What people should worry about instead is how machines are making big decisions based on little information. “What I found the greatest hurdle has to do with machine learning systems. They make inferences based on data that carries with it traces of bias in society. The algorithms are picking up on that bias and perpetuating it,” explained Kathryn Hume, vice president of product and strategy for integrate.ai.

What comes next?

 

In theory, machines should offer up bias-free and objective decisions, but that’s often not the case. Computers learn by reviewing examples fed to it and then use that information as a basis for future decisions. In layman terms, it means if you train a computer using biased information, it will end up replicating it.

dmzthereview-ai

One doesn’t have to look too far to find examples of this phenomenon. In 2016, Pro Publica found learning software COMPAS was more likely to rate black convicts higher for future recidivism than their white counterparts. Last year Google’s algorithm was likelier to show high-paying jobs to men than women, and online searches for CEOs regularly showed more white men than another other race or gender.

Breaking down bias in A.I.

 
Breaking down bias is possible. However, it takes work and a lot of it. Relying on more inclusive data can go a long way to fixing the problem.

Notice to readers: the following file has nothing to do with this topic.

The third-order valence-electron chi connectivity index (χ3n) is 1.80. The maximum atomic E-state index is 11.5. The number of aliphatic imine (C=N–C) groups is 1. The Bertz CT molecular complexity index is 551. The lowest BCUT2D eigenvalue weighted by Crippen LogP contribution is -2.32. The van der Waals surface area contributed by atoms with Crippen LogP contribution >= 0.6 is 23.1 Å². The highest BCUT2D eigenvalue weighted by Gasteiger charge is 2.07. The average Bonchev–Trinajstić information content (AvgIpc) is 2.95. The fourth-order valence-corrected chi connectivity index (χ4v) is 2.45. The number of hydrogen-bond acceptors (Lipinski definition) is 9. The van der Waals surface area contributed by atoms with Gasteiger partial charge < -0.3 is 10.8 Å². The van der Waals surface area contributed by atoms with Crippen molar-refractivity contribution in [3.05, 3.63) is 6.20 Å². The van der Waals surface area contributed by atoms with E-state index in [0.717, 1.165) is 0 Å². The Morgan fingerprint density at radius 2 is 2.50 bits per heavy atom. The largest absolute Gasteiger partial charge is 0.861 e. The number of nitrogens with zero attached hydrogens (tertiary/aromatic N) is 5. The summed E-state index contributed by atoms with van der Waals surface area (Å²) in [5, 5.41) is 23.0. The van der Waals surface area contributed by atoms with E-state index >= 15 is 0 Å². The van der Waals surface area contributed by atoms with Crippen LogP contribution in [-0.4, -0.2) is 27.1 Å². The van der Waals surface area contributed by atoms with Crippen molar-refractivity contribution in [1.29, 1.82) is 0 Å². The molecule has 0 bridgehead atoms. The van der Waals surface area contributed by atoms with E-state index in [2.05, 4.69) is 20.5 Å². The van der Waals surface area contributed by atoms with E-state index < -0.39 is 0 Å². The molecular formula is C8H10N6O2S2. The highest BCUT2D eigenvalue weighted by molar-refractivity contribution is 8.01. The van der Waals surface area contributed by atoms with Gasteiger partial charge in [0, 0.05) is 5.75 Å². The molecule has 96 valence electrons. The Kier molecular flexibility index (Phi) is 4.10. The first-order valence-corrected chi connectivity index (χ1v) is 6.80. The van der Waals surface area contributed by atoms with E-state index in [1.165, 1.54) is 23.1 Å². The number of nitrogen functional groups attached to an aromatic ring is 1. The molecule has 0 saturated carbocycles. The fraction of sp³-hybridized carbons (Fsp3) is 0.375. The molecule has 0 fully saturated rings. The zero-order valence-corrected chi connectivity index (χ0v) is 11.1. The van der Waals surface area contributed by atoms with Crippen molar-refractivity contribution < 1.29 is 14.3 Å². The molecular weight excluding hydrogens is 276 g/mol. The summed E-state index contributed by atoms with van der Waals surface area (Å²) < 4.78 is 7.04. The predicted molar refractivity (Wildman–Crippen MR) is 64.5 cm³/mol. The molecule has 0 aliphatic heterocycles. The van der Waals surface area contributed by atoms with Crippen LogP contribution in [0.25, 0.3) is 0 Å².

“It’s important that we be transparent about the training data that we are using, and are looking for hidden biases in it, otherwise we are building biased systems,” said John Giannandrea, Google’s chief A.I. expert, earlier this year.

Education is also a crucial part of the equation. Organizations like the Algorithmic Justice League are helping on that front. Among many things, they’re educating the public about A.I. limitations and working to improve algorithmic bias.

“We in the data community need to get better at educating the public,” adds Hume. “The superficial level sounds really scary and they will stymie the use of it. The tech community can help people who aren’t technical community know what the stuff is and feel empowered to use it.”

Meet the future Einsteins: The kids taking over A.I.

It’s Saturday morning and Toronto-born Tommy Moffat is hunched over his computer. The award-winning programmer is fixated on getting the algorithm behind his A.I.-fuelled robot up and running.